This TED Talk Explains How Record Digging is Reviving Forgotten Classics [WATCH]
Vinyl has witnessed a revival in mainstream popularity over the past three years. In 2016, sales of vinyl records reached an impressive 25-year high of 3.2 million LPs sold, outpacing the digital downloads market for the first time since its initial rise in 2007. Record players have, again, become ubiquitous; enter any Urban Outfitters location worldwide and you will be surrounded by portable Crosley turntables and hit albums printed on vinyl.
While the charming vintage aesthetic of 12” records and their players is likely the primary cause of this sudden increase in popularity, the vinyl platform carries with it a rich history that should not be overlooked. The earliest forms of vinyl were created in the late 19th century and maintained mainstream popularity until the early 1990’s, when the medium was finally overtaken by digital music in the form of the compact disk. As a result of its long-spanning reign, over a century’s worth of music exists (in limited numbers and with absurd rarity) solely on vinyl.
In his talk at TEDxMontreal, Alexis Charpentier discusses the artistic significance of ‘record digging’, the process by which fanatics find and revitalize the forgotten music that shaped our modern sound. Charpentier refers to himself and his fellow record diggers as “music archaeologists, hunting down the lost artifact”, uncovering holy grails of rare, unheard and even mythical records abandoned in dusty crates.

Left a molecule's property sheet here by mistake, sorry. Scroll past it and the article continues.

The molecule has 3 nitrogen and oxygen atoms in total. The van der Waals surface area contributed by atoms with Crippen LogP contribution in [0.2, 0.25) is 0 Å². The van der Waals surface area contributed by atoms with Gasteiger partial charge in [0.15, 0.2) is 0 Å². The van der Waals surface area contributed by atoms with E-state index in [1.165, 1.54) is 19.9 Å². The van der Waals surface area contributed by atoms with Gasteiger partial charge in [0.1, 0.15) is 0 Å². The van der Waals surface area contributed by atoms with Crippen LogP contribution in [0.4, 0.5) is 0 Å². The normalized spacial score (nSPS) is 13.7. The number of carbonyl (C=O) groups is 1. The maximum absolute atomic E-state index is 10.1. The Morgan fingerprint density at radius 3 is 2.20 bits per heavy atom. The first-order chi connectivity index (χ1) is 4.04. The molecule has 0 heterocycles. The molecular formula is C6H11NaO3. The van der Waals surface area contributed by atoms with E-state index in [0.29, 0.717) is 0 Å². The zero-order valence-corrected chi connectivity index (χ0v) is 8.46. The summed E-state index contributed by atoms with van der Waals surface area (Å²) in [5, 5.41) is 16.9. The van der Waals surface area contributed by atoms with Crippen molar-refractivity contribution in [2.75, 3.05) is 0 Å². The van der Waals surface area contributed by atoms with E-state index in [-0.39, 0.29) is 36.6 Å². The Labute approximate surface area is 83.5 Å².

He tells the story of Henri-Pierre Noel, a Haitian pianist who produced and released his own record in the 70’s. Noel printed 2000 copies of his “Piano” record independently; in a time before Soundcloud and Bandcamp, it fell through the cracks. His uniquely percussive piano styling was a culmination of multicultural influences.
Years later, a digger happened upon “Piano” at a flea-market. He listened to the record and realized he had struck gold. Eventually, he found Noel in person and re-released a collection of his old works with the help of a renowned label. Thanks to this discovery, Noel exited retirement to follow his lifelong passion for music.
Record diggers are the curators and tastemakers who have kept vinyl alive through the digital era. Vinyl’s recently restored popularity may be easily chalked up to aesthetic charm, but let's not forget about those who have sustained the medium through its most desolate years.
Alex Charpentier is the founder of Music Is My Sanctuary, a collective dedicated to “future classics and forgotten treasures”.
H/T: Resident Advisor
20-year-old music fan and wannabe DJ from Portland, Oregon.